Good Horses Do Bad Things
2008 Cherry Hill ©
are nomads. This wandering tendency is the precipitating factor for confinement
behaviors such as pawing, weaving, and pacing. These vices result from boredom,
lack of exercise, over-feeding, and insufficient handling. Regular exercise is
necessary for the horse's physical and mental well-being. Any horse, and especially
an energetic, inquisitive horse, should have active, sustained exercise at least
five times a week. Active, sustained exercise would be longeing, driving, or riding.
Turn-out usually does not yield sustained exercise - after a few leaps and bucks,
the horse rolls and begins grazing or might stand at the gate, ready to come back
into the barn.
A horse's ration should
be tailored to meet his energy needs. Too often a horse's ration is set when he
is being regularly ridden but is not adjusted when the riding program is interrupted
by an injury, poor weather, or the owner's schedule. An overfed, under-exercised
horse is a prime candidate for developing any of a number of stable vices.
that are kept in box stalls or small pens need to be turned out and allowed to
"be horses". Otherwise they may become bored, tuned out, lazy, and unresponsive
OR irritable, anticipatory, nervous, and explosive.
though the modern horse is relatively safe from predators, its historically long
struggle for survival has resulted in a deeply imbedded suspicion of anything
unfamiliar. Keen senses plus the flight reflex can turn into panic. Few horses,
on their own, stick around to ask questions of something spooky. A horse can be
taught to trust his trainer's good sense, however. A trail horse, left to his
own devices avoids the "black hole" which is really just a ten inch deep puddle.
When his fair and competent trainer asks him to consider stepping into the water,
the trusting animal tries. As long as a trainer makes wise decisions and never
asks the horse to negotiate something unsafe, the horse's natural instinct of
fear can be over-ridden by its confidence in his trainer.
a horse lacks confidence or has received poor handling he can behave very irresponsibly
and spook with the slightest provocation. Because a horse has an excellent memory,
he can remember quite remote experiences especially if they relate to his imagined
safety. It is thought that horses never quite forget these fears. All you can
hope for is to encapsulate the bad experiences with layers upon layers of good
Horses are capable of assuming
thundering speeds from a standstill, of rising from a lateral recumbent sleeping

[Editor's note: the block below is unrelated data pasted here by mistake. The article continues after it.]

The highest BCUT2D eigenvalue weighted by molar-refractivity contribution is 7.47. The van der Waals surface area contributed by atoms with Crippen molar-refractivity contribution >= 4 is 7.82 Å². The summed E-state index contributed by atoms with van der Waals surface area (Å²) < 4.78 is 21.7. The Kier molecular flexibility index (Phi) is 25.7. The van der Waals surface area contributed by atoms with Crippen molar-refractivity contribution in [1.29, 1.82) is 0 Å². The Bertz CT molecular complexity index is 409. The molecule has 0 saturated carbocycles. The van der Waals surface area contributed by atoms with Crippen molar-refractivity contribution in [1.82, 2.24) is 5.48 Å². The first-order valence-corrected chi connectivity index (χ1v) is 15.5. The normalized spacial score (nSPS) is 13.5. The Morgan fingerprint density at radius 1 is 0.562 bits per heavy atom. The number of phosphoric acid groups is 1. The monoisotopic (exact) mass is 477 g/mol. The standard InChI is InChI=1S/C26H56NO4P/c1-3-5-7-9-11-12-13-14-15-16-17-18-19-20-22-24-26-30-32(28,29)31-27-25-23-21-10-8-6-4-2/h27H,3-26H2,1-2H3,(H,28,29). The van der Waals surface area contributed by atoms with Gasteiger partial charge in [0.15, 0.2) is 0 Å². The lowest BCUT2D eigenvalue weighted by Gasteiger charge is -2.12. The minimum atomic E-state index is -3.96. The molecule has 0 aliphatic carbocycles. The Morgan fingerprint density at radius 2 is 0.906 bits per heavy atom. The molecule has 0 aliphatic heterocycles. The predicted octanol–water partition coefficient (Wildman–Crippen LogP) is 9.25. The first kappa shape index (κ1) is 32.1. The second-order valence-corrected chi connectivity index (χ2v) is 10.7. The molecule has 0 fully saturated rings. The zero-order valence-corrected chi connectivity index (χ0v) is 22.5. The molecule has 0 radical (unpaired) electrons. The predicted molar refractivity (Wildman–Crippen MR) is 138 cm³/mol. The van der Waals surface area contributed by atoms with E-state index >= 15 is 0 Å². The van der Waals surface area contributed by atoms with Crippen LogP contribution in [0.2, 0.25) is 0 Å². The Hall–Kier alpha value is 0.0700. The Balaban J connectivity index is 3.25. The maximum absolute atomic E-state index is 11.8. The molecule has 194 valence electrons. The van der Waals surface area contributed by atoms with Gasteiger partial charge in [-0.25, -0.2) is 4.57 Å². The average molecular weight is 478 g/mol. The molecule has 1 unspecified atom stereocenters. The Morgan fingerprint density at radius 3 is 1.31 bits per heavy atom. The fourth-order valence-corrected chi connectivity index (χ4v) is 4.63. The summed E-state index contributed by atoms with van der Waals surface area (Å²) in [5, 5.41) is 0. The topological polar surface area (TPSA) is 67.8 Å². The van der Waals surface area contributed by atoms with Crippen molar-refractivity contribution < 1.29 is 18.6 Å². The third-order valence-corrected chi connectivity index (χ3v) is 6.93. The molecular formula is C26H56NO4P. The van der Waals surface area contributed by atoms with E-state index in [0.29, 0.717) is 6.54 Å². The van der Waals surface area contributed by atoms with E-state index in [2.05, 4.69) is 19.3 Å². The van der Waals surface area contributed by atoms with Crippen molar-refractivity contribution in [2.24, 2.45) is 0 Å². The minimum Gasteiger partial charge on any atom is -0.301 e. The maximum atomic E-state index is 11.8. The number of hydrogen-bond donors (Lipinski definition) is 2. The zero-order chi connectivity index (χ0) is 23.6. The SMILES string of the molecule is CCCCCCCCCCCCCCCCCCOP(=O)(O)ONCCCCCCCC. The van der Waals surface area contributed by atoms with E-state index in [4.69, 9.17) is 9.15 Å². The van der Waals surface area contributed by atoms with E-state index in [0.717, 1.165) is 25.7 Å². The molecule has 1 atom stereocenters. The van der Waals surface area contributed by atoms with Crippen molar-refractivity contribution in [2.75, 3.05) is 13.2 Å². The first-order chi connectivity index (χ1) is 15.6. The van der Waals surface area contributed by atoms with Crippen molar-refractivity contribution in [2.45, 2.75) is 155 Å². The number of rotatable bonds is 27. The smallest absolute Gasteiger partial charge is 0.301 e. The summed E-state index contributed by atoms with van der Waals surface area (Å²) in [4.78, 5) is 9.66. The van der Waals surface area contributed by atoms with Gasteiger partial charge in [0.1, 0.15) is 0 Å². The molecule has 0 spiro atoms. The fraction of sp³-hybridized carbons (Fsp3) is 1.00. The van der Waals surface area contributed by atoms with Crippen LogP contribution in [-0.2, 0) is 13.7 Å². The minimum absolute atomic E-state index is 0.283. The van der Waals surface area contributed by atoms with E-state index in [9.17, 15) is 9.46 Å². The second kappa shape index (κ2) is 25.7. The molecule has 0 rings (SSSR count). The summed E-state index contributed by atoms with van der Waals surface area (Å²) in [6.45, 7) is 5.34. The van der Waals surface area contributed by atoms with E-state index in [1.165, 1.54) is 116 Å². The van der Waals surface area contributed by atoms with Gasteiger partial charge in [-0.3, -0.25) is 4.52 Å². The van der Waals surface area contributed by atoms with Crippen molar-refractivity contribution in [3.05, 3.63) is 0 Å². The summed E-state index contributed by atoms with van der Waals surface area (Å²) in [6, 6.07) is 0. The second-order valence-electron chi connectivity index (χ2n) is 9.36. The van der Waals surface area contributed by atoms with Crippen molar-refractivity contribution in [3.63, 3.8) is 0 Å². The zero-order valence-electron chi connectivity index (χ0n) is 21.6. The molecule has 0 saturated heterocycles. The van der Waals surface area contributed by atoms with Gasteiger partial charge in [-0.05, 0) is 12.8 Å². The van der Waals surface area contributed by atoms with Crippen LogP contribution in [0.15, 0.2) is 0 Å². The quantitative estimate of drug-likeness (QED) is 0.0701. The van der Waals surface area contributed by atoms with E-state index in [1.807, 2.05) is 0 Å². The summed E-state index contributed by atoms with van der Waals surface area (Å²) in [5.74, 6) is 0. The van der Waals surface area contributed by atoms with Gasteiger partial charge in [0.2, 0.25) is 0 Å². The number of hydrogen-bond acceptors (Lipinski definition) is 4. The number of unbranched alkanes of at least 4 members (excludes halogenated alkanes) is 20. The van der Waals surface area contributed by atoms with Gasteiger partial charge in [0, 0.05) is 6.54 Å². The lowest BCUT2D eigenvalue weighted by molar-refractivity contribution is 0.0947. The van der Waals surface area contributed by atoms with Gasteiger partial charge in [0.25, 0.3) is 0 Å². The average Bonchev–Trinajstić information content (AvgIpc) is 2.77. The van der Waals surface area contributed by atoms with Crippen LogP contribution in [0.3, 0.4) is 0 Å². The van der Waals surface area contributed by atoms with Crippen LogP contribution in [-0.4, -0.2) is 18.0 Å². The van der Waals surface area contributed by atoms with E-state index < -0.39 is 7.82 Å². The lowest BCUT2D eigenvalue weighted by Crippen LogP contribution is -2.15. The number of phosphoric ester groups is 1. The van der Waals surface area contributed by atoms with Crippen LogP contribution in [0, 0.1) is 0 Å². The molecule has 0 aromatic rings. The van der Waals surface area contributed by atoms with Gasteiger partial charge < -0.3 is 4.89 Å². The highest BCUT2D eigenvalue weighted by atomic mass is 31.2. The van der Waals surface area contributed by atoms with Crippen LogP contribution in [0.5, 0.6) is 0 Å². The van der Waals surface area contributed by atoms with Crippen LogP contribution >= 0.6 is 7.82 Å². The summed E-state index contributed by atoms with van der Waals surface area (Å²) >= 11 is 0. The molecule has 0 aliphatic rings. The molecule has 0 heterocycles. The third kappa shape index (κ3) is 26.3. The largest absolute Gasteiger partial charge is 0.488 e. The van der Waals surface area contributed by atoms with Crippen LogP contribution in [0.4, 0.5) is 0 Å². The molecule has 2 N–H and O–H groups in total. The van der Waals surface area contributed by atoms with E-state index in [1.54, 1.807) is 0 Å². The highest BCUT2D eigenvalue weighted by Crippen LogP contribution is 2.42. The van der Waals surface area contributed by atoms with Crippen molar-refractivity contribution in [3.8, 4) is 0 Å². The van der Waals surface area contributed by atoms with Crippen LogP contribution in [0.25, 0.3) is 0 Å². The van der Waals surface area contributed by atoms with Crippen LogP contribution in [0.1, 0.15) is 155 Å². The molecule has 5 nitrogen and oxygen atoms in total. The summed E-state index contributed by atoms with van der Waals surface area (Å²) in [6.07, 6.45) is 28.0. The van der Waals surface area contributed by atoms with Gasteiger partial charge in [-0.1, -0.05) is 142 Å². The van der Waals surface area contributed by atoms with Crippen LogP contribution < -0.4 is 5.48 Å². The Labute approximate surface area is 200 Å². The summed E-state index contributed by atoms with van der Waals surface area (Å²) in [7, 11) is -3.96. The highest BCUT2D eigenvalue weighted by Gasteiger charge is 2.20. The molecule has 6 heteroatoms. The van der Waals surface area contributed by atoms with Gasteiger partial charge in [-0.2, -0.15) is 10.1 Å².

position and instantly running, and of striking or kicking in the blink of an
eye. These lightning-quick reflexes helped the horse survive for over sixty million
years. The same automatic responses allow today's horse to perform in a vast array
of spectacular performance events but they also can prove to be potentially dangerous.
Much of training is designed to work
with and/or systematically over-ride the horse's natural reflexes. For example,
it is a natural response for a young horse to raise (flex) his leg when it is
touched. This reflex is beneficial in teaching the horse to pick the hoof up for
farrier care, yet there are times (bandaging, clipping) when you need to handle
the horse's legs without him lifting them. It is important to make the two requests
as different as possible so that the horse can differentiate and will not be confused
as to what you want.
example, when asking the horse to pick up a hoof for cleaning, pinch the tendon
area just above the fetlock between the thumb and middle finger. At the same time,
use a verbal command with a high tone and rising inflection such as "Foot!" which
will encourage motion. Be ready to catch the hoof in its upward flight with the
other hand, because the total reflex chain includes the horse putting its foot
right back down! If you let the horse put its foot down several times, you have
inadvertently taught him the wrong lesson!
horses often stamp their legs when introduced to electric clippers as if they
were trying to ward off a huge buzzing insect. For this lesson, you want to over-ride
the horse's natural reflex to pick up his foot. During the first few lessons,
it might be best to hold the horse's leg in the air while you are clipping so
the horse can get used to the sound and feel of the clippers without moving its
leg. Then you can move on to teaching the horse to stand with his weight on the
leg for clipping. Press back on the knee or forward on the point of the hock to
remind the horse you do not want him to flex those joints. Then use a low-toned,
falling inflection command such as "Stand". Most horses will soon differentiate
when to pick up the foot and when to keep it on the ground.
vices and bad habits can be prevented by a thorough understanding of horse behavior
and the use of logical, progressive training methods.
here to see a chart on horse VICES
here to see a chart on horse BAD HABITS